Hamilton Capital Partners | Atlanta, GA — Hamilton Capital Partners

New FinCEN Reporting Requirements

By Kelvin Lee, Alonso Munoz


Back in 2021, congress passed the Corporate Transparency Act (CTA) as a response to concerns about money laundering and shell companies. As part of the act, and effective this year on January 1, 2024, is a new reporting requirement for Beneficial Ownership Information (BOI) reports to be filed with the Financial Crimes Enforcement Network (FinCEN) of the U.S. Department of Treasury. In essence, the CTA aims to make business ownership more transparent, and to do this will require another bureaucratic form, on top of the hundred others that business owners already have to fill out. But alas, it does need to be filled out, so below is a brief guide (not legal advice) on how to do it. Here’s the full guide too.


Who Needs to Report:

Any company considered a “reporting company” which includes corporations, nonprofits, limited liability companies, limited partnerships, business trusts, and entities created filing with a secretary of state. There are some exemptions (which you can find here), but in general, public companies, banks and tax-exempt entities don’t need to file the form since they’re regulated by federal agencies.


What Information Needs to be Reported:

FinCEN wants details about “Beneficial Owners”, which are individuals who have significant control over the business or own at least 25% of it. On the form (which you can find here), you’ll need to report the following about these Beneficial Owners:

– Full legal name

– Date of birth

– Residential (or sometimes business) physical commercial street address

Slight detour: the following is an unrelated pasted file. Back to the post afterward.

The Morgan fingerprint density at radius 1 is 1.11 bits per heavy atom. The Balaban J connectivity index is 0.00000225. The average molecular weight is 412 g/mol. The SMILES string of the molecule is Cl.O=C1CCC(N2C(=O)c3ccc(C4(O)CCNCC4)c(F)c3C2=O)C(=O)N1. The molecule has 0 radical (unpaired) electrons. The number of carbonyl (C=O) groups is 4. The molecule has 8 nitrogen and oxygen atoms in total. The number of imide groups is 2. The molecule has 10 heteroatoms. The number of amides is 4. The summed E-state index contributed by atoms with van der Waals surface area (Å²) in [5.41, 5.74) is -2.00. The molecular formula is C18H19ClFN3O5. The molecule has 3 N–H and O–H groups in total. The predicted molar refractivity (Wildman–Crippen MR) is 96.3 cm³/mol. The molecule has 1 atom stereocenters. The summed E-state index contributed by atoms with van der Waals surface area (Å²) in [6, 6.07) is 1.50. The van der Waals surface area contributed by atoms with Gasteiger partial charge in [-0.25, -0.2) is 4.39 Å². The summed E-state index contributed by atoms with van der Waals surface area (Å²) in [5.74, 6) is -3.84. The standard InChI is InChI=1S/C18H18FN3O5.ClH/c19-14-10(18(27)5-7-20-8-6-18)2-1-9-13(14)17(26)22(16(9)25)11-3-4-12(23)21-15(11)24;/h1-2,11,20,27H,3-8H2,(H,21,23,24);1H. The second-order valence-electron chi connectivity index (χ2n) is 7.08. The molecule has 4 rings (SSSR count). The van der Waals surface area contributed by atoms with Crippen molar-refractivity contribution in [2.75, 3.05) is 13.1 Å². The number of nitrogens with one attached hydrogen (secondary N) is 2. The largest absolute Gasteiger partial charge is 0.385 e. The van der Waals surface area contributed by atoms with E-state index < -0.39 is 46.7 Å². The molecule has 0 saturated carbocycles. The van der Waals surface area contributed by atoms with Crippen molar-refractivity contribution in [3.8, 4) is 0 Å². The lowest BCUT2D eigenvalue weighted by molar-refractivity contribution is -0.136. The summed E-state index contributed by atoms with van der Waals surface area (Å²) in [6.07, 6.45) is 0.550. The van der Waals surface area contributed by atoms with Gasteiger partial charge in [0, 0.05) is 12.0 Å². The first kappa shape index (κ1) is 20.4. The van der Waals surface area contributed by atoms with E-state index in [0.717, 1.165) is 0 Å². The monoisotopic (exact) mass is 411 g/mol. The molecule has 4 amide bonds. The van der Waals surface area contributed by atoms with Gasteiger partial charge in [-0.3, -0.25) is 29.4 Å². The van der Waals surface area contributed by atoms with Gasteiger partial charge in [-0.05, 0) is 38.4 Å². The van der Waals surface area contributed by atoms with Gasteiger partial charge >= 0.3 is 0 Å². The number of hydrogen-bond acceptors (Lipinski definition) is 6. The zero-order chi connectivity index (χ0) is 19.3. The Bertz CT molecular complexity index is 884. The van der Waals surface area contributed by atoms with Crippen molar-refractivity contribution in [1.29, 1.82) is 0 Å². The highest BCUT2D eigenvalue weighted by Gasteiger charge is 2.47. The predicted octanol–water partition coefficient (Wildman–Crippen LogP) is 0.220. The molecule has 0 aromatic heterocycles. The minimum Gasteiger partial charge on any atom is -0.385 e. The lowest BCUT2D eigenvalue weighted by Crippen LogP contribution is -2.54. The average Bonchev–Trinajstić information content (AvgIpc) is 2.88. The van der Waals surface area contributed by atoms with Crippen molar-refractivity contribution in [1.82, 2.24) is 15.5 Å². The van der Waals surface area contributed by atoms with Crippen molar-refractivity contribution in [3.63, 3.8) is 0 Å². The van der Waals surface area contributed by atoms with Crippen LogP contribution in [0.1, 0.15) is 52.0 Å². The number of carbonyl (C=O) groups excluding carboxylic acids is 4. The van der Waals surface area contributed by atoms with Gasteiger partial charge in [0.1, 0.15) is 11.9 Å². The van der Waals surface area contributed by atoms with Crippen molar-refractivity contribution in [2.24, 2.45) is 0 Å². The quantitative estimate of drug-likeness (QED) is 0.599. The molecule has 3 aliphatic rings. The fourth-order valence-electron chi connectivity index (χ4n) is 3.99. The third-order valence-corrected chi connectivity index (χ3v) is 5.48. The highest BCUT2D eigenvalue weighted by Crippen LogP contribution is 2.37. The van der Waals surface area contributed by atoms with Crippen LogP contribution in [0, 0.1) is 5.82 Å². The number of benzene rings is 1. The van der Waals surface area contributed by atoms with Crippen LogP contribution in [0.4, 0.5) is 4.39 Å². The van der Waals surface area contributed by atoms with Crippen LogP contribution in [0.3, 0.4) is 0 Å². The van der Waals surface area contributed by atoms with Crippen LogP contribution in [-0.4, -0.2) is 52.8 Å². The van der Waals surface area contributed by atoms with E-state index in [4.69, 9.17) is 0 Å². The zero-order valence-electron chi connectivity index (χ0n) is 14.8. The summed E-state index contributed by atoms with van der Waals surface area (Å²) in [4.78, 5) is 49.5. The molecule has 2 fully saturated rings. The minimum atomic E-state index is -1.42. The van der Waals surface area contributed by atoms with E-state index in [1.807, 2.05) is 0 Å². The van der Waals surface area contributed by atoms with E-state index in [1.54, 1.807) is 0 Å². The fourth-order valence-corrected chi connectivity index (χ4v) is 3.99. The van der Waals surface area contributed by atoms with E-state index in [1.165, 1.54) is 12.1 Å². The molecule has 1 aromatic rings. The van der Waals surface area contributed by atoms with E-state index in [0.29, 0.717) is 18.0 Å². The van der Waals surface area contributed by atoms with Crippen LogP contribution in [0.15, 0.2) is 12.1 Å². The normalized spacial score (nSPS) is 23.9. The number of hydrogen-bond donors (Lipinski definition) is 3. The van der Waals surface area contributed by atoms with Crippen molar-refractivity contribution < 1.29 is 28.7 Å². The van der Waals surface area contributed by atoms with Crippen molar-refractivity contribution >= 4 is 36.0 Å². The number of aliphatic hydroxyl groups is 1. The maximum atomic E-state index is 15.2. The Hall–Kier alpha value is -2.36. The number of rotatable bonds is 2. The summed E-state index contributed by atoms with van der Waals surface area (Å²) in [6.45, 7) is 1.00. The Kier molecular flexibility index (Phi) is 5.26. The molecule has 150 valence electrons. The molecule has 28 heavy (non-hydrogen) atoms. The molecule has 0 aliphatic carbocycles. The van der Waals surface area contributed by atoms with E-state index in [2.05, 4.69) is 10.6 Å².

– An image of an acceptable government-issued ID (e.g., a U.S. passport or state-issued driver’s license)


When to Report:

Companies existing before Jan. 1, 2024, have until Jan. 1, 2025, to file. New companies must report within 90 days of creation (in 2024) or 30 days if formed after Jan. 1, 2025.


And if I don’t report?

Surprise, surprise, charges and penalties. Non-compliance can result in fines up to $10,000 per violation and possible imprisonment. Failure to report updated beneficial ownership information to FinCEN or attempting to provide false or fraudulent beneficial ownership information include civil penalties of up to $500 for each day and imprisonment for up to two years.

Overall, this is a simple form that can be filed online to FinCEN (BOI E-FILING (fincen.gov)). It’s another administrative burden and it’s easy to miss. Don’t let it slip through the cracks. There’s no “street cred” in prison for not filing a BOI report.




To contact the author of this story:
Kelvin Lee at kelvin@hamiltoncapllc.com


To contact the editor responsible for this story:
Alonso Munoz at alonso@hamiltoncapllc.com








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